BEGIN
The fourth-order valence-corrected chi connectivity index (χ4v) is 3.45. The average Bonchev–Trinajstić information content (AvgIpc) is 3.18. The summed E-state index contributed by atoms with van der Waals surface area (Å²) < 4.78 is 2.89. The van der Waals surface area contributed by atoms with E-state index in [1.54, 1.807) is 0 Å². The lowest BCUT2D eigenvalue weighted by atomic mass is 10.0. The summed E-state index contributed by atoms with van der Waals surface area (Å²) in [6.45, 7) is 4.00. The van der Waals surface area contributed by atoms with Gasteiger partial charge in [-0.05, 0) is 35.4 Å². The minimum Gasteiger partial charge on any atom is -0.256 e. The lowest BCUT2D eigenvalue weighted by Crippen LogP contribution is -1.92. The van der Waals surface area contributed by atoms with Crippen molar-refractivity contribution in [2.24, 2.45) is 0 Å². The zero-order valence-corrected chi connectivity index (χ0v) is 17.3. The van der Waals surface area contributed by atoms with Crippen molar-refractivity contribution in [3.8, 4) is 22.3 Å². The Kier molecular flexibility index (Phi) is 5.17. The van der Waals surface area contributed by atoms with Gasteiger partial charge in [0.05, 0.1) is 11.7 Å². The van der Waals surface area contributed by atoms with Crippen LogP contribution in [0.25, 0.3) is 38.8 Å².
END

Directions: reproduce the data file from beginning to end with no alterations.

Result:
The fourth-order valence-corrected chi connectivity index (χ4v) is 3.45. The average Bonchev–Trinajstić information content (AvgIpc) is 3.18. The summed E-state index contributed by atoms with van der Waals surface area (Å²) < 4.78 is 2.89. The van der Waals surface area contributed by atoms with E-state index in [1.54, 1.807) is 0 Å². The lowest BCUT2D eigenvalue weighted by atomic mass is 10.0. The summed E-state index contributed by atoms with van der Waals surface area (Å²) in [6.45, 7) is 4.00. The van der Waals surface area contributed by atoms with Gasteiger partial charge in [-0.05, 0) is 35.4 Å². The minimum Gasteiger partial charge on any atom is -0.256 e. The lowest BCUT2D eigenvalue weighted by Crippen LogP contribution is -1.92. The van der Waals surface area contributed by atoms with Crippen molar-refractivity contribution in [2.24, 2.45) is 0 Å². The zero-order valence-corrected chi connectivity index (χ0v) is 17.3. The van der Waals surface area contributed by atoms with Crippen molar-refractivity contribution in [3.8, 4) is 22.3 Å². The Kier molecular flexibility index (Phi) is 5.17. The van der Waals surface area contributed by atoms with Gasteiger partial charge in [0.05, 0.1) is 11.7 Å². The van der Waals surface area contributed by atoms with Crippen LogP contribution in [0.25, 0.3) is 38.8 Å².